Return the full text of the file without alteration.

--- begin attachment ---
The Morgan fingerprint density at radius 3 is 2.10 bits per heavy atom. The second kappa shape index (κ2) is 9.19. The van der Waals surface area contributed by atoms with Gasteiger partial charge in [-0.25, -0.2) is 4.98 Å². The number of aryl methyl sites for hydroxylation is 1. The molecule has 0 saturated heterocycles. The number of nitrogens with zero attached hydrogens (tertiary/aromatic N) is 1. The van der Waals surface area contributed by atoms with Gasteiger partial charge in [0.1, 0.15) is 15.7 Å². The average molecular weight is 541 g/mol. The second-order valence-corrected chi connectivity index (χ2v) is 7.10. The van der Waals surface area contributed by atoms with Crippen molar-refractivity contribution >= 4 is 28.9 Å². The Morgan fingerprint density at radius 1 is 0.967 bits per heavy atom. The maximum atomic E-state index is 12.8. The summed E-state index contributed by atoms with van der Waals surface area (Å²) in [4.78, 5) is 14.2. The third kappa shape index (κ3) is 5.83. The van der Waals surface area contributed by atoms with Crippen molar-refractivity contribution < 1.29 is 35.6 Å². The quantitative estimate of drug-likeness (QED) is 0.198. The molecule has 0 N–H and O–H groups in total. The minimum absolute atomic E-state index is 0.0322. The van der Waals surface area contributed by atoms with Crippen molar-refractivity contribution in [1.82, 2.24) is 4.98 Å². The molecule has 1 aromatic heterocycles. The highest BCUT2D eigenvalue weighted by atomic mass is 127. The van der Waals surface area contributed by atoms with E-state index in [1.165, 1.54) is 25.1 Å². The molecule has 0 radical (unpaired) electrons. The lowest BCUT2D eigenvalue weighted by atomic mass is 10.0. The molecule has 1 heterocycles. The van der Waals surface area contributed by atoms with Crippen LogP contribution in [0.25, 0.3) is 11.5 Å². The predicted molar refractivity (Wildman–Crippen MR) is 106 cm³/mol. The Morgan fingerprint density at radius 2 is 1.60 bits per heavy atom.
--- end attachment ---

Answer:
The Morgan fingerprint density at radius 3 is 2.10 bits per heavy atom. The second kappa shape index (κ2) is 9.19. The van der Waals surface area contributed by atoms with Gasteiger partial charge in [-0.25, -0.2) is 4.98 Å². The number of aryl methyl sites for hydroxylation is 1. The molecule has 0 saturated heterocycles. The number of nitrogens with zero attached hydrogens (tertiary/aromatic N) is 1. The van der Waals surface area contributed by atoms with Gasteiger partial charge in [0.1, 0.15) is 15.7 Å². The average molecular weight is 541 g/mol. The second-order valence-corrected chi connectivity index (χ2v) is 7.10. The van der Waals surface area contributed by atoms with Crippen molar-refractivity contribution >= 4 is 28.9 Å². The Morgan fingerprint density at radius 1 is 0.967 bits per heavy atom. The maximum atomic E-state index is 12.8. The summed E-state index contributed by atoms with van der Waals surface area (Å²) in [4.78, 5) is 14.2. The third kappa shape index (κ3) is 5.83. The van der Waals surface area contributed by atoms with Crippen molar-refractivity contribution < 1.29 is 35.6 Å². The quantitative estimate of drug-likeness (QED) is 0.198. The molecule has 0 N–H and O–H groups in total. The minimum absolute atomic E-state index is 0.0322. The van der Waals surface area contributed by atoms with Crippen molar-refractivity contribution in [1.82, 2.24) is 4.98 Å². The molecule has 1 aromatic heterocycles. The highest BCUT2D eigenvalue weighted by atomic mass is 127. The van der Waals surface area contributed by atoms with E-state index in [1.165, 1.54) is 25.1 Å². The molecule has 0 radical (unpaired) electrons. The lowest BCUT2D eigenvalue weighted by atomic mass is 10.0. The molecule has 1 heterocycles. The van der Waals surface area contributed by atoms with Crippen LogP contribution in [0.25, 0.3) is 11.5 Å². The predicted molar refractivity (Wildman–Crippen MR) is 106 cm³/mol. The Morgan fingerprint density at radius 2 is 1.60 bits per heavy atom.